web analytics

Christchurch earthquake

Click here for further Christchurch earthquake updates. It appears that WordPress only allows a post to go to a certain length – so this post has been misbehaving recently. Sorry.

Church of St John the Baptist, Central Christchurch
Church of St John the Baptist, Central Christchurch

Christchurch and Canterbury suffered a devastating earthquake of magnitude 7.1 on Saturday September 5 at 4:35am. This has been followed by hundreds of aftershocks, many of them significant. 100,000 homes have been damaged. Much of central city Christchurch is closed. This page has been following developments as best as possible, and with its significance in a search for “Christchurch earthquake” has been reorganized to be as helpful as possible.

The above animation was inserted into this post on September 6. It is taken from here.

Click here for the top animation I can find for the quake period.

What is open and available

A Google Map has been created by Mr David Knight from Wellington to help people in Canterbury find out what services and shops are open, and what roads and bridges are closed, following Saturday’s devastating 7.1 earthquake and its hundreds of aftershocks.
View Canterbury & Christchurch Earthquake Map – What’s open and working? in a larger map

Anyone can add information to the map, which is continuously being updated. My suggestion is that churches also add what they can currently provide.

Making donations

To make a donation for victims of the quake:
– Phone 0900 33 200 to make an automatic $20 donation
– FreeTXT ‘QUAKE’ to 555 to donate $5 or FreeTXT ‘QUAKE’ to 333 to donate $3 from any Vodafone mobile
– Donate online at redcross.org.nz
– Donate in person at any branch of NZ Post, Kiwibank, ANZ, National Bank, ASB, TSB and BNZ across New Zealand.
– Mail a cheque (made payable to New Zealand Red Cross) to: Canterbury Earthquake Appeal, Freepost 232690, PO Box 12-140, Thorndon, Wellington 6144.


Facebook event: “Student Volunteer base for Earthquake clean up” has over 3,000 attending – going out to help where needed. I’m proud of you Sam! A cheer for many young people out there helping – there’s a lot of positive stories in amongst the frazzled, tired, frightened most-of-us.

Church services

Wonderful collection of worship & prayer resources for following a natural disaster

Anglican services this Sunday
Roman Catholic services this Sunday

The Anglican Cathedral congregation will be meeting here at Christ’s College. The Chapel pre-dates the cathedral and the diocesan offices were first here. Christ’s College was intended for the Square, with the cathedral as its chapel. When Christ’s College moved to its current site there were complaints about how far it was away from the city!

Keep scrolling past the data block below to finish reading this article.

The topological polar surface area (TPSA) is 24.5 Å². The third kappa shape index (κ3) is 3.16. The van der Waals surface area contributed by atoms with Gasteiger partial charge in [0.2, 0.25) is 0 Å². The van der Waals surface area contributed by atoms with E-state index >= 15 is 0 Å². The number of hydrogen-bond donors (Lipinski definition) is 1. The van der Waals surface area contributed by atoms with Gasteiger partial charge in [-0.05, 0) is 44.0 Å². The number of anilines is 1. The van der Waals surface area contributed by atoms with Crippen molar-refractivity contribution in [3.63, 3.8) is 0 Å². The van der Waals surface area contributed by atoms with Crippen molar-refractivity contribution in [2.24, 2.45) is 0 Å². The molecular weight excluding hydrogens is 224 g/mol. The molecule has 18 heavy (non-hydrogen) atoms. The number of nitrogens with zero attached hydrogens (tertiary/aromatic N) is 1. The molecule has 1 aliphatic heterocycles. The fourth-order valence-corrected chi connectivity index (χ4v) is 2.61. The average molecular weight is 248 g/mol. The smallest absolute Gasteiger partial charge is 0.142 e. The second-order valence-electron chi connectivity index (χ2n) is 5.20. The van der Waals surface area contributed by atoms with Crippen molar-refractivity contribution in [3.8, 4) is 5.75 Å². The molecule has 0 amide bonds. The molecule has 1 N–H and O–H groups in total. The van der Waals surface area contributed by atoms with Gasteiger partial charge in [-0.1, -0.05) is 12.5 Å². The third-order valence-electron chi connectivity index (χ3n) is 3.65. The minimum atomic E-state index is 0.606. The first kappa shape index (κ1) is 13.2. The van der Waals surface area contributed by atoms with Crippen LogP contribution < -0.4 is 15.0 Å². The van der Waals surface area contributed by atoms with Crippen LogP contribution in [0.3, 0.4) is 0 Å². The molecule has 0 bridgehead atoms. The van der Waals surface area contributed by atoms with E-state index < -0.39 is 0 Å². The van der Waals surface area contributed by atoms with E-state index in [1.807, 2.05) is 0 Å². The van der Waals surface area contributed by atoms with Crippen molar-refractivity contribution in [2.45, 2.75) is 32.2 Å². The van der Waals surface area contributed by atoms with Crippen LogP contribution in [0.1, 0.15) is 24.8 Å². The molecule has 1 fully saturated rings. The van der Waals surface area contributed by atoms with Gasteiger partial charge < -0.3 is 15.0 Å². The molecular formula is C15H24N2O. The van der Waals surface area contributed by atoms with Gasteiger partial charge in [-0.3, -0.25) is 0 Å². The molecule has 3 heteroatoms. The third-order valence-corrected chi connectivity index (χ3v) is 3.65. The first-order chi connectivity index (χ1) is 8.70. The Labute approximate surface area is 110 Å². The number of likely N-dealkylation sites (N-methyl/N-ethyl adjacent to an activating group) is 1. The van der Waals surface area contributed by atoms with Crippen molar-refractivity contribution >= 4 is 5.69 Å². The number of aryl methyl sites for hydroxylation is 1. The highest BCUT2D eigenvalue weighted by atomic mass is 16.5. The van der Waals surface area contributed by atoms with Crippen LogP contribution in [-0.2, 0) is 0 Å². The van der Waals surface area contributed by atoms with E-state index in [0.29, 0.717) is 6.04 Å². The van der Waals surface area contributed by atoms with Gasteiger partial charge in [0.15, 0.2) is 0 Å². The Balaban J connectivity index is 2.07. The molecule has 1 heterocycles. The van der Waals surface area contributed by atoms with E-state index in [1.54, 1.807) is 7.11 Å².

Sunday September 12 update

Slip closes road and rail between Christchurch and Kaikoura.

Cathedral Square - the Dean presides - the Wizard in the congregation
Cathedral Square the Dean presides the Wizard in the congregation

Cathedral Square service on TV3 news
Cathedral Square service on TV1 news

A congregation of about 500 were at the 10am Eucharist in Cathedral Square, the Cathedral being closed until further notice. (photo source: Anglican Taonga)
The bishop’s pastoral letter
Lynda Patterson’s Cathedral Square sermon

Anglican communities throughout the diocese now have signs everywhere:
Feeling Shaken?
Open to talk and pra

There have been eight quakes in the last 24 hours (366 quakes in total so far. 3 hours of quakes in total). A fire destroyed a home opposite the Arts Centre in the night. St Luke’s community worshipped at St Michael’s. St Luke’s structural damage appears to have happened in the Wednesday morning quake. The Community of the Sacred Name brick building is questionable. As is Rosary House. St Paul’s Dallington, I understand, will be demolished.

Saturday September 11 update

Still quakes. The cordon in the central city has been removed. Demolition continues.
The City Mission is able to provide help
I know people have also taken furniture etc. to the Salvation Army in Linwood (177 Linwood Ave) for others who need it.

Friday September 10 update

The cordon was to have been removed in central Christchurch, but, after quakes in the night, the cordon is still in place. 2,300 homes are uninhabitable. Job losses are beginning to be announced.

Thursday September 9 update

Update 3:30pm

Bishop Victoria deconsecrates historic chapel at Churchill Courts
Bishop Victoria deconsecrates historic chapel at Churchill Courts